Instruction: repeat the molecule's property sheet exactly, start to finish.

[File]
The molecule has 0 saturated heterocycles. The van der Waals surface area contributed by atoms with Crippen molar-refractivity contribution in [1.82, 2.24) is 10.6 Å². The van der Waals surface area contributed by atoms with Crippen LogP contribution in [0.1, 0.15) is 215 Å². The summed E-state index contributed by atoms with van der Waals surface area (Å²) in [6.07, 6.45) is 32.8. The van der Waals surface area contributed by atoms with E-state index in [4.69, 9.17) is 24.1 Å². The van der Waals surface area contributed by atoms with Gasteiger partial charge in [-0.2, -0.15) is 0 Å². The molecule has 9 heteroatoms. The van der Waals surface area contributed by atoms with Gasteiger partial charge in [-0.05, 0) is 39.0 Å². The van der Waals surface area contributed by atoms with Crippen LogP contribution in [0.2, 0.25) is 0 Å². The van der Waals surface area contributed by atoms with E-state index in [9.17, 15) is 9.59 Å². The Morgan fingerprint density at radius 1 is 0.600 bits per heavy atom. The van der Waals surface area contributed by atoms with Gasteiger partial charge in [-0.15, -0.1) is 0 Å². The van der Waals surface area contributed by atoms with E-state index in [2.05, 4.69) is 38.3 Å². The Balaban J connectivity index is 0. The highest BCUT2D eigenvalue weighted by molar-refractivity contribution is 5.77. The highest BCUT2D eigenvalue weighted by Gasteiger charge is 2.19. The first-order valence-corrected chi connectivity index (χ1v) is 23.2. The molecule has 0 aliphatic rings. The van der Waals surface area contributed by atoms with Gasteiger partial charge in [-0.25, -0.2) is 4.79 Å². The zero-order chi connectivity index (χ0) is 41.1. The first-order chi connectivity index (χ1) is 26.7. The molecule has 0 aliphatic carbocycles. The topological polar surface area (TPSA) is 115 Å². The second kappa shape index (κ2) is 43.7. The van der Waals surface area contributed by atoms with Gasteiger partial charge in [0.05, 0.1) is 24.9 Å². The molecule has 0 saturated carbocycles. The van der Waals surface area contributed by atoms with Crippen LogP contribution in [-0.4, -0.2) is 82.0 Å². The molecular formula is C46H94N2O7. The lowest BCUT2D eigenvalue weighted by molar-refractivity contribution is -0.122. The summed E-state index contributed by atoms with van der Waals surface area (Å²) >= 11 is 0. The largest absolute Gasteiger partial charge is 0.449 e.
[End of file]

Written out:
The molecule has 0 saturated heterocycles. The van der Waals surface area contributed by atoms with Crippen molar-refractivity contribution in [1.82, 2.24) is 10.6 Å². The van der Waals surface area contributed by atoms with Crippen LogP contribution in [0.1, 0.15) is 215 Å². The summed E-state index contributed by atoms with van der Waals surface area (Å²) in [6.07, 6.45) is 32.8. The van der Waals surface area contributed by atoms with E-state index in [4.69, 9.17) is 24.1 Å². The van der Waals surface area contributed by atoms with Gasteiger partial charge in [-0.2, -0.15) is 0 Å². The molecule has 9 heteroatoms. The van der Waals surface area contributed by atoms with Gasteiger partial charge in [-0.05, 0) is 39.0 Å². The van der Waals surface area contributed by atoms with Crippen LogP contribution in [0.2, 0.25) is 0 Å². The van der Waals surface area contributed by atoms with E-state index in [9.17, 15) is 9.59 Å². The Morgan fingerprint density at radius 1 is 0.600 bits per heavy atom. The van der Waals surface area contributed by atoms with Gasteiger partial charge in [-0.15, -0.1) is 0 Å². The van der Waals surface area contributed by atoms with E-state index in [2.05, 4.69) is 38.3 Å². The Balaban J connectivity index is 0. The highest BCUT2D eigenvalue weighted by molar-refractivity contribution is 5.77. The highest BCUT2D eigenvalue weighted by Gasteiger charge is 2.19. The first-order valence-corrected chi connectivity index (χ1v) is 23.2. The molecule has 0 aliphatic rings. The van der Waals surface area contributed by atoms with Gasteiger partial charge in [-0.25, -0.2) is 4.79 Å². The zero-order chi connectivity index (χ0) is 41.1. The first-order chi connectivity index (χ1) is 26.7. The molecule has 0 aliphatic carbocycles. The topological polar surface area (TPSA) is 115 Å². The second kappa shape index (κ2) is 43.7. The van der Waals surface area contributed by atoms with Gasteiger partial charge in [0.05, 0.1) is 24.9 Å². The molecule has 0 saturated carbocycles. The van der Waals surface area contributed by atoms with Crippen LogP contribution in [-0.4, -0.2) is 82.0 Å². The molecular formula is C46H94N2O7. The lowest BCUT2D eigenvalue weighted by molar-refractivity contribution is -0.122. The summed E-state index contributed by atoms with van der Waals surface area (Å²) >= 11 is 0. The largest absolute Gasteiger partial charge is 0.449 e.